Insulin resistance happens when Insulin is produced alright…but our cells, even liver, don’t respond well to it. As a result, our bodies can’t use glucose in our blood, for energy which ideally happens. Our pancreas gets the wrong signal and it thinks that it’s not making enough Insulin so it makes more.

However, the blood glucose levels go up, stay up and affects us in many harmful ways.

Insulin Resistance vs Diabetes

Oh yes, there is a slight difference. In the case of Insulin resistance, our cells don’t understand the signaling by Insulin and are unable to utilize the glucose efficiently and hence the blood glucose levels increase. However, the levels are generally still not that high as to qualify for diabetic category.

We can call it prediabetes and we can be in this stage for years without even knowing about it. The good news is that it’s easily reversible with proper care.

Diabetes on the other hand, can be of two types, Type 1 and Type 2. In Type 1, our body can’t make Insulin hormone at all. In Type2 diabetes, body becomes immune to Insulin and whatever Insulin the body produces is not enough. Liver overproduces Insulin to keep a balance and exhausts itself soon, resulting into diabetes.

How To Detect Insulin Resistance

It is very hard to detect insulin resistance as it has no significant symptoms but that does not make it any less risky. Around 50% of people with prediabetes end up with diabetes later in life, if they do not make any lifestyle changes. Insulin resistance can only by detected by a blood test or glucose tolerance testing. However, a few signs might point to it:

  • Being overweight
  • Irregular lipid profile (low HDL or high cholesterol or high triglycerides)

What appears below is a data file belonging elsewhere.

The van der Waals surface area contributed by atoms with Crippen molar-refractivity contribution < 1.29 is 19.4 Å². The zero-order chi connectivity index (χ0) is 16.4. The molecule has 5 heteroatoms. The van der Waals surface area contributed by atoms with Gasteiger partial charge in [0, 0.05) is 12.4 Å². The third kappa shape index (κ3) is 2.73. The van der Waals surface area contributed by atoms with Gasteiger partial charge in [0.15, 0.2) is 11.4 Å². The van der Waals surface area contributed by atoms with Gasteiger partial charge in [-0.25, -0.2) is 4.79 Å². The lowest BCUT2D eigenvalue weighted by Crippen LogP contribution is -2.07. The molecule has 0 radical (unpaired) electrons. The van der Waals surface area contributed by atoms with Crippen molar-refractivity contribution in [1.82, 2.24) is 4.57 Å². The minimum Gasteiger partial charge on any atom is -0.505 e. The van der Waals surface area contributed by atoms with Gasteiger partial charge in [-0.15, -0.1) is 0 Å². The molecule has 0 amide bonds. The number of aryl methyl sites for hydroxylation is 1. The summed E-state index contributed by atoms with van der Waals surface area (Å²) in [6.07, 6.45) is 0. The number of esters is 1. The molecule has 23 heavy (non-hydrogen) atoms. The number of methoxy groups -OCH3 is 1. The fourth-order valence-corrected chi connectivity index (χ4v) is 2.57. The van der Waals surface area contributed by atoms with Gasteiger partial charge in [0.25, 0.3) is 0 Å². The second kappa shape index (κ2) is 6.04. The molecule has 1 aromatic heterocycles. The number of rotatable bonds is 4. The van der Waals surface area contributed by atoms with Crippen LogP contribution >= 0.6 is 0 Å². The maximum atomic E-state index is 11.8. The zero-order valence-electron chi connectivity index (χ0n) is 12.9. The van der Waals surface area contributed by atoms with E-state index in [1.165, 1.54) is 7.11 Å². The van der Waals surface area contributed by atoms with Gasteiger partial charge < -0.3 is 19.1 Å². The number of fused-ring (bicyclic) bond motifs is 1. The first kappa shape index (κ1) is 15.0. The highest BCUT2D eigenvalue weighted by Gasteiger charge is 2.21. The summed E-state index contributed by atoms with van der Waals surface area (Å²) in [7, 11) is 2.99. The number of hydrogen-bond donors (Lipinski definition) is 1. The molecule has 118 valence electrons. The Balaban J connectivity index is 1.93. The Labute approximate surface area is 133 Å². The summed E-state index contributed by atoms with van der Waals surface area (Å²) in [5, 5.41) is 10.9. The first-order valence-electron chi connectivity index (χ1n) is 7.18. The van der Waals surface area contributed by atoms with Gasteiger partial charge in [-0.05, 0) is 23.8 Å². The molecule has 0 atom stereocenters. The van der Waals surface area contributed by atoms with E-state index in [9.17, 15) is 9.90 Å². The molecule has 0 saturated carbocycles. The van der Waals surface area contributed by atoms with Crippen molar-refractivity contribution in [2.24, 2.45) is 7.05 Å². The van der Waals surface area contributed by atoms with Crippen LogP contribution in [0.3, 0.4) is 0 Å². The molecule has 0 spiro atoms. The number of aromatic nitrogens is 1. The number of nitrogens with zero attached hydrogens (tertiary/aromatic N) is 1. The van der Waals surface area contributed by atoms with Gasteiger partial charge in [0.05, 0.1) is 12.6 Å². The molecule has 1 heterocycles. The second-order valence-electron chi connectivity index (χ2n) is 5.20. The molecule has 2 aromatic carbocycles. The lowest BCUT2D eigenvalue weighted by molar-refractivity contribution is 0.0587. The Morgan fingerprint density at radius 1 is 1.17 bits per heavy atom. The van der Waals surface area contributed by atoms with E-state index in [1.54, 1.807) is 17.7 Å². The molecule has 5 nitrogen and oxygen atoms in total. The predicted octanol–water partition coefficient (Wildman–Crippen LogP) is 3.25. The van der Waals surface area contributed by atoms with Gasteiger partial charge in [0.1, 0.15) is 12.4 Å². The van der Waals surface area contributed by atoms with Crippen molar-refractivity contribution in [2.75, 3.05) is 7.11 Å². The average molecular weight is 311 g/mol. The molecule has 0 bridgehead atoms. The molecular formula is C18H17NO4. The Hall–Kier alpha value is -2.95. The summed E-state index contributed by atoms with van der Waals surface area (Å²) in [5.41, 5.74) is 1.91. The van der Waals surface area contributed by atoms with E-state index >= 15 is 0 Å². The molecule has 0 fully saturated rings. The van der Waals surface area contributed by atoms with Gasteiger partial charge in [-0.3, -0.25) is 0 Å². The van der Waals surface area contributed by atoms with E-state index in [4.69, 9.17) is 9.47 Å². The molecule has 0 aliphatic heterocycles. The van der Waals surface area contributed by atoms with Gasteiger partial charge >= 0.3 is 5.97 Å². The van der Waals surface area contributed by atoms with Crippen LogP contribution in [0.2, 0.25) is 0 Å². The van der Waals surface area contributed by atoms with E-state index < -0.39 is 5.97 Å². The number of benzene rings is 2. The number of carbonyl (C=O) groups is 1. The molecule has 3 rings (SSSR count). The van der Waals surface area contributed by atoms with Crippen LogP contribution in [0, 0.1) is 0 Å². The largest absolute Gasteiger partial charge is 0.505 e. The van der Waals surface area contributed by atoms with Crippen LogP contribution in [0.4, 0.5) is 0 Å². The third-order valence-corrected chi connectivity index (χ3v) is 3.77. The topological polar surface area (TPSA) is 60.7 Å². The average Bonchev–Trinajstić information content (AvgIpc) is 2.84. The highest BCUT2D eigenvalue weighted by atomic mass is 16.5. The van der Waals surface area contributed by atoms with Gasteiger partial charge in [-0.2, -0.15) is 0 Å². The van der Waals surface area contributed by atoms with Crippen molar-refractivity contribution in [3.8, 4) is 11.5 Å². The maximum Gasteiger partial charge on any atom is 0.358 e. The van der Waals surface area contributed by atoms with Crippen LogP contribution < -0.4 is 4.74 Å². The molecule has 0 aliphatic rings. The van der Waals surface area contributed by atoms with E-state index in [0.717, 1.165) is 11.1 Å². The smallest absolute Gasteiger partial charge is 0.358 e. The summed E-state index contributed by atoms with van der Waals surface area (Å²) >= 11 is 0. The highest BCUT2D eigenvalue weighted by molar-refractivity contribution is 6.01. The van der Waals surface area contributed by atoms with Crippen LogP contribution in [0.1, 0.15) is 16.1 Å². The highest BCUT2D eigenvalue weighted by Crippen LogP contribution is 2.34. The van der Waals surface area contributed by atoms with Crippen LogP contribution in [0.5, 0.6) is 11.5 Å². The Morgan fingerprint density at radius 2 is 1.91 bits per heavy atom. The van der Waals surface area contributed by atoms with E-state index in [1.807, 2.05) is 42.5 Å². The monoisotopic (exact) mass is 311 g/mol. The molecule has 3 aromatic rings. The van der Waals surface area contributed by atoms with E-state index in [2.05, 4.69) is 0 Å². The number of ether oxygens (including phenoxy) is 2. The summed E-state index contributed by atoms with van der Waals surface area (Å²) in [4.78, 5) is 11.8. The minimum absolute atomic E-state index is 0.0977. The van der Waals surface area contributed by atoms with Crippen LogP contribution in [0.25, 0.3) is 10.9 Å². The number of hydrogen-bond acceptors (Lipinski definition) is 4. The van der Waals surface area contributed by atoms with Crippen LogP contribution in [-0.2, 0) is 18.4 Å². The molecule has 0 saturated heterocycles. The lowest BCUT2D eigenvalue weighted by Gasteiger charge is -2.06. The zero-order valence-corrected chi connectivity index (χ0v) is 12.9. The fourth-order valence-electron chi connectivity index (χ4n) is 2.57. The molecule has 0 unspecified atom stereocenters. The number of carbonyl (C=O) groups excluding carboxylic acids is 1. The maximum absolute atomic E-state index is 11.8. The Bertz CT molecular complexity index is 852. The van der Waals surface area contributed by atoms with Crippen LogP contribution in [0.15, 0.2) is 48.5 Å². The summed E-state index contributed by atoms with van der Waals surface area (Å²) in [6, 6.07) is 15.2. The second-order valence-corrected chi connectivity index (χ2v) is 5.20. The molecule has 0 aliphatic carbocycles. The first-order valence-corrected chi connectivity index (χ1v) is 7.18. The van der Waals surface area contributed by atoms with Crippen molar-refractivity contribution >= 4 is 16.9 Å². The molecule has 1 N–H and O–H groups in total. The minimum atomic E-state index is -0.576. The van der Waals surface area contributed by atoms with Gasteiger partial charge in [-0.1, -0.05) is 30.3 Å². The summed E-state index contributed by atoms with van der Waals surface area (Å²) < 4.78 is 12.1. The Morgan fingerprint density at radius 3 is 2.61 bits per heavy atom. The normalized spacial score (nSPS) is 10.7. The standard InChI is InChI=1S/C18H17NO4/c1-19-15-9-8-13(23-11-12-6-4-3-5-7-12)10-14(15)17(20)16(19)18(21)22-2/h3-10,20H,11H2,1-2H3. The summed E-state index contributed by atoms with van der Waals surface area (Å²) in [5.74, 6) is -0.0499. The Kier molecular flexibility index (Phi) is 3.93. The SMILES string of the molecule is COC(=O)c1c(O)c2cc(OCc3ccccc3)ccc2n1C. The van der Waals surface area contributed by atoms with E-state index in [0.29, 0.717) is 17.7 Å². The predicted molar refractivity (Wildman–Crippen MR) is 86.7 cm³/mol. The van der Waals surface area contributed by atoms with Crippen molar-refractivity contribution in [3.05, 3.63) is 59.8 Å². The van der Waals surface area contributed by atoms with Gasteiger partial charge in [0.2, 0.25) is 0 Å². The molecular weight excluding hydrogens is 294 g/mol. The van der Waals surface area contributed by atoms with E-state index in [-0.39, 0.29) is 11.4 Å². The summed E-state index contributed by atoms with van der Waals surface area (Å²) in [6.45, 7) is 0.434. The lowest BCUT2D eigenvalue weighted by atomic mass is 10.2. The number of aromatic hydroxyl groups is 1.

• High blood pressure of systolic 130 and above
  • Fasting glucose level over 100 mg/dl
  • waistline over 40 inches in men and 35 inches in women
  • A skin condition called acanthosis nigricans which is believed to occur due to the buildup of insulin in body. This can be identified by the dark, velvety patches on the back of neck, in armpits or in groin area
  • skin tags
  • Any other symptoms commonly associated with diabetes such as constant hunger, thirst or fatigue

The Bottom Line

Do consider undergoing a simple test – primarily a blood test, to confirm your suspicions in case you see any above-mentioned symptoms of insulin resistance, especially if:

  • you have a sedentary lifestyle or job
  • family history of diabetes
  • had gestational diabetes

Hope you found the post useful. Best weapon against any disease or illness is the knowledge to detect it before it makes irreparable damage to our body. Do join me on Instagram for more regular stories of health, nutrition, fitness and more.


Otherwise, till next Friday 🙂

Love, Health & Peace